Fighting off stress is important for entrepreneurial success. In its study, Barclays found that leaders (entrepreneurs) score low on the scale for neuroticism—defined as “one’s tendency to experience negative emotions.” Lower-scoring participants are less prone to experiencing the anxiety and moodiness that comes from having the world on your shoulders.

Entrepreneurs in the study also scored lower than general employees on extraversion and agreeableness, meaning that they tend to hang back in social situations and are often more “competitive, stubborn, self-confident, or aggressive.”

Keeping your head above water

Statistics are not fate. Outgoing people, agreeable individuals, and introverts all become entrepreneurs.

One of the often overlooked facets of business psychology is how the people around you affect the outcomes you can achieve. A study from Fayetteville State found that “environmental [factors] such as [a] supportive environment may have a moderating influence on the relationship between psychological traits and entrepreneurial orientation.”

Better living through friendship

A good team can be more than just a buffer. We’ve talked before about the loneliness that comes with starting a business. Your family and friends may not understand why you left the corporate world—or whatever your past job was—behind and ask whether you’re sure it was the right thing to do.

In the early stages, you may be the only thing standing between success and failure—failure that can often mean personal financial ruin.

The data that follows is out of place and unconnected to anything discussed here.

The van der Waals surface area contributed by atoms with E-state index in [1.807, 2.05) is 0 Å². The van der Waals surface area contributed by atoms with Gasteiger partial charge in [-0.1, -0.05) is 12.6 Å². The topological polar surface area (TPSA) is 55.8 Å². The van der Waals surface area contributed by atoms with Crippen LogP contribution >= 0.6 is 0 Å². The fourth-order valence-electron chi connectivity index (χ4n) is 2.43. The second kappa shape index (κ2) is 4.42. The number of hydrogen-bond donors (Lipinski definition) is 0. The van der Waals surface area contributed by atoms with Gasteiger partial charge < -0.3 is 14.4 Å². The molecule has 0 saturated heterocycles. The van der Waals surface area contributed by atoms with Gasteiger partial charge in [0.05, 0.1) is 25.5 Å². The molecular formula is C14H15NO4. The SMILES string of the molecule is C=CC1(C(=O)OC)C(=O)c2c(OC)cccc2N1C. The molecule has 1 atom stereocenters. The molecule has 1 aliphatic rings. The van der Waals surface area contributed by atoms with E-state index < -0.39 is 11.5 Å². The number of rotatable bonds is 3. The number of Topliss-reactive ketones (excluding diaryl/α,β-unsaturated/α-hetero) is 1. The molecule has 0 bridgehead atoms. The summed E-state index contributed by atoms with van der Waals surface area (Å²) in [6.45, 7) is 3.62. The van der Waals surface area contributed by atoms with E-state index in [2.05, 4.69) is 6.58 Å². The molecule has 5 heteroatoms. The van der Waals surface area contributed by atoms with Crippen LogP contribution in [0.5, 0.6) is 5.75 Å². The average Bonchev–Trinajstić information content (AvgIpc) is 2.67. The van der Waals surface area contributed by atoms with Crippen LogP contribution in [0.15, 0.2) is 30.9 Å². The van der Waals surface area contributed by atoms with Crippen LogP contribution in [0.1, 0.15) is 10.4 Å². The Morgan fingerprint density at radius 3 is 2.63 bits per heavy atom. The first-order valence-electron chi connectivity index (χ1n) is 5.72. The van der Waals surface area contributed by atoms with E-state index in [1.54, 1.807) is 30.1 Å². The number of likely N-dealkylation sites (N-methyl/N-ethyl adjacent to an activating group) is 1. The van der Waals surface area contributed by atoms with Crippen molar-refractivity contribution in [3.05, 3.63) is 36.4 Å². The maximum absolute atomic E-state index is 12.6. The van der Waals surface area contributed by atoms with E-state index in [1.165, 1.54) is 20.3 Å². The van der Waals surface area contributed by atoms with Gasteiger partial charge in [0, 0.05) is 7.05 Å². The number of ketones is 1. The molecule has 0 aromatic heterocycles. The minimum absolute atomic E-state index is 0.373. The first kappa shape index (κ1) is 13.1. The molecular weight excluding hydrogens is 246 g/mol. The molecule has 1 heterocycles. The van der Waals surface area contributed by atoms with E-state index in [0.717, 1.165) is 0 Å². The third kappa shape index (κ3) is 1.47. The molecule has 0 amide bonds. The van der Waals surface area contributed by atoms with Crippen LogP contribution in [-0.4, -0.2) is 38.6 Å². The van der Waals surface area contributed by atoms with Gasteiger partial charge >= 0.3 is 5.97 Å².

A support group is crucial for surviving such hard times. A study out of Harvard and UC San Diego found that “individuals who associate themselves with cheerful people have a happier demeanor and consequently a better sense of well-being.”

To build a support group, you need to find a balance of people who will tell you when you’re wrong, support you when you’re right, and help you think about something else—hockey, food, music, etc.—when you’re overwhelmed.

The benefits of networking

If you’re struggling to build a personal support group, consider attending a networking event, a place where upbeat and optimism often rule.

Good entrepreneur networking events are full of talkative, optimistic leaders and founders. It’s a place entrepreneurs can go to find people just like themselves; people who gave up good jobs to chase a dream, who get questioned by their families at Thanksgiving, and who have $17,000 of credit card debt riding on this quarter’s sales.

Even if you’re not feeling lonely, attending uplifting events can be beneficial. Studies have shown that “optimism cuts the risk of coronary heart disease by half.”

Optimism, it turns out, can help you stave off all sorts of bad news.

The positive aspects of being an entrepreneur

Looking back at the chart from Barclays, it’s not all bad news. Entrepreneurs also score high for conscientiousness, initiative, and innovation.